Expunge means to erase the public record of a case. In order to get an expungement, the court must find that:
- the landlord’s case is “sufficiently without basis in fact or law,”
- expungement is “clearly in the interests of justice,” and
- the “interests of justice” are not outweighed by “the public’s interest in knowing the record.”
The court can expunge your eviction only if the judge thinks the landlord was wrong to file the case and it would be unfair to leave it on your record. Examples might be:
- the court papers were not given to you correctly
- the landlord said you had not paid the rent, but you proved that you had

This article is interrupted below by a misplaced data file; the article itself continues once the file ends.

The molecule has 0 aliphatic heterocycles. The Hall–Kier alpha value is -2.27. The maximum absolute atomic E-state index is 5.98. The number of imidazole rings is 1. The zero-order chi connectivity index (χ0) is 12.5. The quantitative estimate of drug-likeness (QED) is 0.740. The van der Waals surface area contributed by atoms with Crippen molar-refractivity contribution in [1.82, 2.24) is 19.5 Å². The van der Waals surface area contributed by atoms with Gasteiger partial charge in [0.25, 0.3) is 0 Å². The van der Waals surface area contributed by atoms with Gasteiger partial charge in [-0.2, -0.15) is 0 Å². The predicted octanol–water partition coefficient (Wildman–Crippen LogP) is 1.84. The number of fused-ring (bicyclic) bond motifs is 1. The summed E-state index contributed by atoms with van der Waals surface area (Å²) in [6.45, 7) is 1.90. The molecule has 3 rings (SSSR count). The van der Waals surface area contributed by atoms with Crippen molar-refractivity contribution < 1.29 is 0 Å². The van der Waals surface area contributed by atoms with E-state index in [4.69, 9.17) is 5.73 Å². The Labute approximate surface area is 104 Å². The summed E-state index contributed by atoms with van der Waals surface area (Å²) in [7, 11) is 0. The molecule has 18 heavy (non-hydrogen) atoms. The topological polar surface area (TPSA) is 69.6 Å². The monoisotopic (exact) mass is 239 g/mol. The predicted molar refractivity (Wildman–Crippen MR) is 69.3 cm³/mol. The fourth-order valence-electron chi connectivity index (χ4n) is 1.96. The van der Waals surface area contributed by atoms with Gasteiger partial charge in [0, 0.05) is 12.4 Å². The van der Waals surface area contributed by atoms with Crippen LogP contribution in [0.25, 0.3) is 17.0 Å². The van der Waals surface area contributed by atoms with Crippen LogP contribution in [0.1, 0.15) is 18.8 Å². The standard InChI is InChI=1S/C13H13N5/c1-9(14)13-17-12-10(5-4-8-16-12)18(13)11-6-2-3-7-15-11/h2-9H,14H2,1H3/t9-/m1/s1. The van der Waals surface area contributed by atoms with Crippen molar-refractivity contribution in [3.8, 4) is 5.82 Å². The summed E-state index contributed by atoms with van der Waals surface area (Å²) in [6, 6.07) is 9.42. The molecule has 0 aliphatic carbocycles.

- the landlord was getting back at you (retaliating) for complaining about repairs
- the landlord said you broke the lease, but you proved that you did not
- you were a tenant in a foreclosed property but did not get a timely notice to move.
See our Fact Sheet When Your Landlord Loses the Building.
Expungement is an important thing to include in your settlement agreement. A lot of times a landlord will agree to an expungement if you do everything you say you will do in a settlement agreement – like move out or make all your payments on time.